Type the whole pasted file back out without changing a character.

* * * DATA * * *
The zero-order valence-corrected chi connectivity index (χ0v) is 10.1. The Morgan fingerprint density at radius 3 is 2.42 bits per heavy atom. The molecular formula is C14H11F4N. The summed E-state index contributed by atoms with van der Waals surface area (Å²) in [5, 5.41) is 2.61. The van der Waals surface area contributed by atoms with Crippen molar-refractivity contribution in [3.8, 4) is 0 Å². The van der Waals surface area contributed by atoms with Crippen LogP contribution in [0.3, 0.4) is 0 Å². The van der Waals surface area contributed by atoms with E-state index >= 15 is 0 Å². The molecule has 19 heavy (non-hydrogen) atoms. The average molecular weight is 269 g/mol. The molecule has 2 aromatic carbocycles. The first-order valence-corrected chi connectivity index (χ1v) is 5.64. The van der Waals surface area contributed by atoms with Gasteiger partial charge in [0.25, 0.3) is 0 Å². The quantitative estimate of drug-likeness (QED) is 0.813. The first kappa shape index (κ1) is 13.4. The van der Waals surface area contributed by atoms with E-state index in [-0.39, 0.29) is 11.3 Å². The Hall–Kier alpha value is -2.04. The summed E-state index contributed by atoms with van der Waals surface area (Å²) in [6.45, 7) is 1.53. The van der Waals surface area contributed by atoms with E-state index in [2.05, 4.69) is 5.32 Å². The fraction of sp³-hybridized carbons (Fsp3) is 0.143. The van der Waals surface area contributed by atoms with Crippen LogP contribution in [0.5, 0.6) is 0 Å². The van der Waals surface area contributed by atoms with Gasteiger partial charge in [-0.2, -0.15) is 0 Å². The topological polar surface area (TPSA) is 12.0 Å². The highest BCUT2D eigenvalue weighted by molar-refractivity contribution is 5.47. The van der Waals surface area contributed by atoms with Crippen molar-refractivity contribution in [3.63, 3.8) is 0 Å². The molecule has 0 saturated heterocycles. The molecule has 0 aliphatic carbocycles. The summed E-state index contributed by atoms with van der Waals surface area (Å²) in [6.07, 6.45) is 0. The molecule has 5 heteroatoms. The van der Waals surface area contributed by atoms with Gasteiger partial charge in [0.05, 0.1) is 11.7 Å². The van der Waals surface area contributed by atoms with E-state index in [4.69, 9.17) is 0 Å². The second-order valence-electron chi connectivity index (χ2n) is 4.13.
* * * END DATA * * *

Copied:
The zero-order valence-corrected chi connectivity index (χ0v) is 10.1. The Morgan fingerprint density at radius 3 is 2.42 bits per heavy atom. The molecular formula is C14H11F4N. The summed E-state index contributed by atoms with van der Waals surface area (Å²) in [5, 5.41) is 2.61. The van der Waals surface area contributed by atoms with Crippen molar-refractivity contribution in [3.8, 4) is 0 Å². The van der Waals surface area contributed by atoms with Crippen LogP contribution in [0.3, 0.4) is 0 Å². The van der Waals surface area contributed by atoms with E-state index >= 15 is 0 Å². The molecule has 19 heavy (non-hydrogen) atoms. The average molecular weight is 269 g/mol. The molecule has 2 aromatic carbocycles. The first-order valence-corrected chi connectivity index (χ1v) is 5.64. The van der Waals surface area contributed by atoms with Gasteiger partial charge in [0.25, 0.3) is 0 Å². The quantitative estimate of drug-likeness (QED) is 0.813. The first kappa shape index (κ1) is 13.4. The van der Waals surface area contributed by atoms with E-state index in [-0.39, 0.29) is 11.3 Å². The Hall–Kier alpha value is -2.04. The summed E-state index contributed by atoms with van der Waals surface area (Å²) in [6.45, 7) is 1.53. The van der Waals surface area contributed by atoms with E-state index in [2.05, 4.69) is 5.32 Å². The fraction of sp³-hybridized carbons (Fsp3) is 0.143. The van der Waals surface area contributed by atoms with Crippen LogP contribution in [0.5, 0.6) is 0 Å². The van der Waals surface area contributed by atoms with Gasteiger partial charge in [-0.2, -0.15) is 0 Å². The topological polar surface area (TPSA) is 12.0 Å². The highest BCUT2D eigenvalue weighted by molar-refractivity contribution is 5.47. The van der Waals surface area contributed by atoms with Crippen molar-refractivity contribution in [3.63, 3.8) is 0 Å². The molecule has 0 saturated heterocycles. The molecule has 0 aliphatic carbocycles. The summed E-state index contributed by atoms with van der Waals surface area (Å²) in [6.07, 6.45) is 0. The molecule has 5 heteroatoms. The van der Waals surface area contributed by atoms with Gasteiger partial charge in [0.05, 0.1) is 11.7 Å². The van der Waals surface area contributed by atoms with E-state index in [4.69, 9.17) is 0 Å². The second-order valence-electron chi connectivity index (χ2n) is 4.13.